Story by SAMUEL KUMBA

No breakthrough on new Cabinet

ODM and the Government coalition have yet again failed to compromise on the nature and size of the Cabinet.

ODM leader Raila Odinga addresses a news conference shortly after his meeting with President Kibaki at Harambee House earlier today. He is flanked by Pentagon members Musalia Mudavadi and Joe Nyagah. Photo by PETERSON GITHAIGA

According to ODM, the contentious issues are the size of the cabinet, portfolio balance and ODMs participation in all political appointments in the civil service including permanent secretaries and diplomats.

ODM leader Raila Odinga, in a press conference on Friday afternoon said his meeting earlier in the day with President Kibaki failed to resolve the issues and they agreed to consult further.

In our meeting we revisited the issue of size of the cabinet and the allocation of portfolios to ODM and PNU. But we have been unable to reach a consensus so far, Mr Odinga said.

Even a statement from the Presidential Press Service only stated that the two leaders met and agreed to consult further with focus on the implementation of the signed peace accord.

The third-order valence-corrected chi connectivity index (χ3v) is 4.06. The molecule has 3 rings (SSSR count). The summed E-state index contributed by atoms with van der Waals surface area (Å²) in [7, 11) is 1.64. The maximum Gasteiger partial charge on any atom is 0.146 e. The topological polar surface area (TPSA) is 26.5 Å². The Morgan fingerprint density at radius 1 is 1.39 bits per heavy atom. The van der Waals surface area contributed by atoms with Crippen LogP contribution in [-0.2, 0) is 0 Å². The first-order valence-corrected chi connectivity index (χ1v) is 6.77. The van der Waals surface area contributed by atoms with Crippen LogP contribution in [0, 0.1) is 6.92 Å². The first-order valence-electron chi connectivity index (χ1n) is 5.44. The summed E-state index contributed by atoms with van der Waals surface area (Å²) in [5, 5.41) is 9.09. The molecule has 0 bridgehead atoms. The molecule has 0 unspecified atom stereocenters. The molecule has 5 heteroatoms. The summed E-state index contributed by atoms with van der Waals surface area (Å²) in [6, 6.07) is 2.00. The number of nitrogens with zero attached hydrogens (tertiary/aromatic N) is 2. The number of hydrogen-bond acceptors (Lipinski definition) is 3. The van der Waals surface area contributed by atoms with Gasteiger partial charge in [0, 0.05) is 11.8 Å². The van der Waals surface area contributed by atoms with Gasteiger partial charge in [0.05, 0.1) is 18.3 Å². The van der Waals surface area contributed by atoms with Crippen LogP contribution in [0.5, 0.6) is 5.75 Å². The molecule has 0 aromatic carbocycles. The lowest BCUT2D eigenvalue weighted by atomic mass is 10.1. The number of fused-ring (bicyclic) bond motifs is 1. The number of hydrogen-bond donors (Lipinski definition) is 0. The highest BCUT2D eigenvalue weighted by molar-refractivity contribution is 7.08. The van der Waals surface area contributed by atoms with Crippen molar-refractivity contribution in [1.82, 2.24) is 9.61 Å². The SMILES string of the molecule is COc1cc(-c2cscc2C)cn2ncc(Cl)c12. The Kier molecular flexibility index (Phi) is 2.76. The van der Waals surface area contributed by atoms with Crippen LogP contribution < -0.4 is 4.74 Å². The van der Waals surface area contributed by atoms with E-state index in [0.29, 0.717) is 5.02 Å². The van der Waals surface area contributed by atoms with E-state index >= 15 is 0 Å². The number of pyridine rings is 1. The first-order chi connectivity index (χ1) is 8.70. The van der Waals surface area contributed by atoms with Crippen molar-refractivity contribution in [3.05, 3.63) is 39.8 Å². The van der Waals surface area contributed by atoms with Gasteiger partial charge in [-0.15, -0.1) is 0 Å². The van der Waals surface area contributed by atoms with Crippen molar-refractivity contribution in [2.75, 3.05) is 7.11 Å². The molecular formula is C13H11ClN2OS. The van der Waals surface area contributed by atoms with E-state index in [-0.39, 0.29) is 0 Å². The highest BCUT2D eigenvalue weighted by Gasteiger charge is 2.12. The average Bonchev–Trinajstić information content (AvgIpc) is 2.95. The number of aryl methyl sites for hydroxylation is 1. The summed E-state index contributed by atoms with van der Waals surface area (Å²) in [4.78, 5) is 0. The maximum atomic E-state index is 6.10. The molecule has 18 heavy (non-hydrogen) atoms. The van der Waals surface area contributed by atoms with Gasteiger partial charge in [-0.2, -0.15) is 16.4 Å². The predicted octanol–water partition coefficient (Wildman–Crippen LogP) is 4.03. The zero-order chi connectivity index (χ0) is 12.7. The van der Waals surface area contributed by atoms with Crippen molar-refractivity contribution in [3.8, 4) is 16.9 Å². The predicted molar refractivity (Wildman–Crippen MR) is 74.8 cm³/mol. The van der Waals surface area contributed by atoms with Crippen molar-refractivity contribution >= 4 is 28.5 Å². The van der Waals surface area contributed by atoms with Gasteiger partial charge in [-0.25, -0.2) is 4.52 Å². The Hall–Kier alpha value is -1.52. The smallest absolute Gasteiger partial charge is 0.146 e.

However, there was no indication when they would meet next.

On cabinet size, PNU continues to prefer 44 ministries while ODM wants 34.

On this Mr Odinga said: Such a bloated government, I am afraid, is not good for the country. We would like to see a lean cabinet, preferably of 34 ministries, because the President has already appointed 17 ministers.

During the press conference at Pentagon House, Mr Odinga who was flanked by Pentagon Members Musalia Mudavadi, Joe Nyagah and Najib Balala, maintained that a lean cabinet is necessary because the government needs to contain public expenditure.

He insisted on this especially at such a time when there is abject poverty and deprivation among other people, but also because a leaner cabinet can more efficiently deliver on the services and policies that Kenyans need.

On the other key outstanding issue of portfolio balance, Mr odinga said no consensus has been reached, with the other side preferring to retain the most important ministries.